"Mathematics is food for the brain," says math professor Dr. Arthur Benjamin. "It helps you think precisely, decisively, and creatively and helps you look at the world from multiple perspectives . . . . [It's] a new way to experience beauty—in the form of a surprising pattern or an elegant logical argument."1  A powerful description, but what if your family struggles with math? How do you teach math in a way that helps your children catch that vision?

The Myth: You Will Use This in Real life

I recently spoke with a mom who often pleads with her kids to study math, telling them they will need it later in life. Her mathematically frustrated offspring are skeptical. She wonders why so many children say: "I don't need to learn this. I am not going to be an engineer anyway, so why bother?" My response was: "Their young minds can't find a tangible, long-term benefit. Short-term fun and ease is much more appealing." For that same reason, the "you'll use this someday" argument can be exhausting and ineffective. It may even sabotage your efforts if your children recognize it as a lukewarm truth. 

Before my Inbox fills up with flaming emails, let me elaborate. I took Advanced Placement Calculus in high school, college-level Math Theory, and graduate-level Statistics. As an adult, I have many responsibilities, yet I use almost none of that knowledge now. I am not atypical. On a daily basis, most people primarily use the four basic functions of math: addition, subtraction, multiplication, and division. Even at work, most professionals are not steeped in algebraic equations daily. Computers do the heavy lifting, and kids know that. Using their future prospects as motivation for completing their algebra assignment doesn't convince them. You need to help your children override here-and-now thinking, but how?

The Real Secret of Math

In his insightful book, The Equation for Excellence: How to Make Your Child Excel in Math, Arvin Vohra reveals a simple, yet powerful, concept that most people overlook. In a nutshell, he points out that you don't do math because you are smart; you do math because it makes you smarter.2 Mathematical thinking builds the brain, just like weight-training builds the muscles. Mental discipline and clear thinking are required to master mathematical concepts. Both will make your children better at whatever they love. The best part is, whether they love art, Bible study, building, logic, or debate, their brains are being better equipped in the here and now.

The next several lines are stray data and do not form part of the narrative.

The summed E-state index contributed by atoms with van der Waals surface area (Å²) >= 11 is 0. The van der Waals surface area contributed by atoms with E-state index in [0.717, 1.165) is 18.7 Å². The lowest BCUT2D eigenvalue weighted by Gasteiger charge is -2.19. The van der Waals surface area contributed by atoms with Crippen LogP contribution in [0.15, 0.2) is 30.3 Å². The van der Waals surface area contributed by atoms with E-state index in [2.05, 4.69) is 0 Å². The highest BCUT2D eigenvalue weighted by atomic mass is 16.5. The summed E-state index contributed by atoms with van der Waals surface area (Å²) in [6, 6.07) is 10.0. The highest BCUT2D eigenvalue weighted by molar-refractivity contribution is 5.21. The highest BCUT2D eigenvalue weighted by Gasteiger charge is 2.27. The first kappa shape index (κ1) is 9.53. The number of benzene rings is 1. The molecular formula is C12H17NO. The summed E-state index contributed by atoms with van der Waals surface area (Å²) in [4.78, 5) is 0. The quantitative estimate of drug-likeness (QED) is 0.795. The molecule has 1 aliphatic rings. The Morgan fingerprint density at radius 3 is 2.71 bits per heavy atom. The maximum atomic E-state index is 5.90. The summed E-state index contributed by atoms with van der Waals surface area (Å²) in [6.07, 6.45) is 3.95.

Math is about making connections and seeing patterns. The concrete and abstract thinking required by math builds the brain's muscles, which in turn prepares you for other academic pursuits. The study of math is actually a springboard to increasing overall intelligence!

We all know that Leonardo da Vinci was a gifted artist. What most people don't realize is that he was also a brilliant mathematician. Da Vinci used the concept of "connessione," or connectedness, to create notebooks filled with ideas, formulas, and theories that were very advanced for his time.3 The secret recipe to math appreciation involves the internal motivation to increase intelligence rather than the external motivation of using it someday. Instead of telling your kids that they will need geometry if they decide to become an engineer, tell them that math will make them a better fill-in-the-blank (artist, football player, writer) right now.

How Math Builds the Brain

How does math do this? Math trains the brain to see connections and builds the neural pathways that make the brain stronger for all other things. These pathways serve as building blocks for myriad interests and subjects by: 

• Creating the basis for systemic thinking.
• Developing the ability to analyze and solve problems.
• Stretching the mind to work on unfamiliar tasks with confidence.
• Developing the sequencing skills critical to arriving at accurate results or logical conclusions.
• Promoting caution and care in thinking by deciphering complex math problems to arrive at an accurate answer.
• Learning through the trial and error to integrate different principles to arrive at a logical conclusion.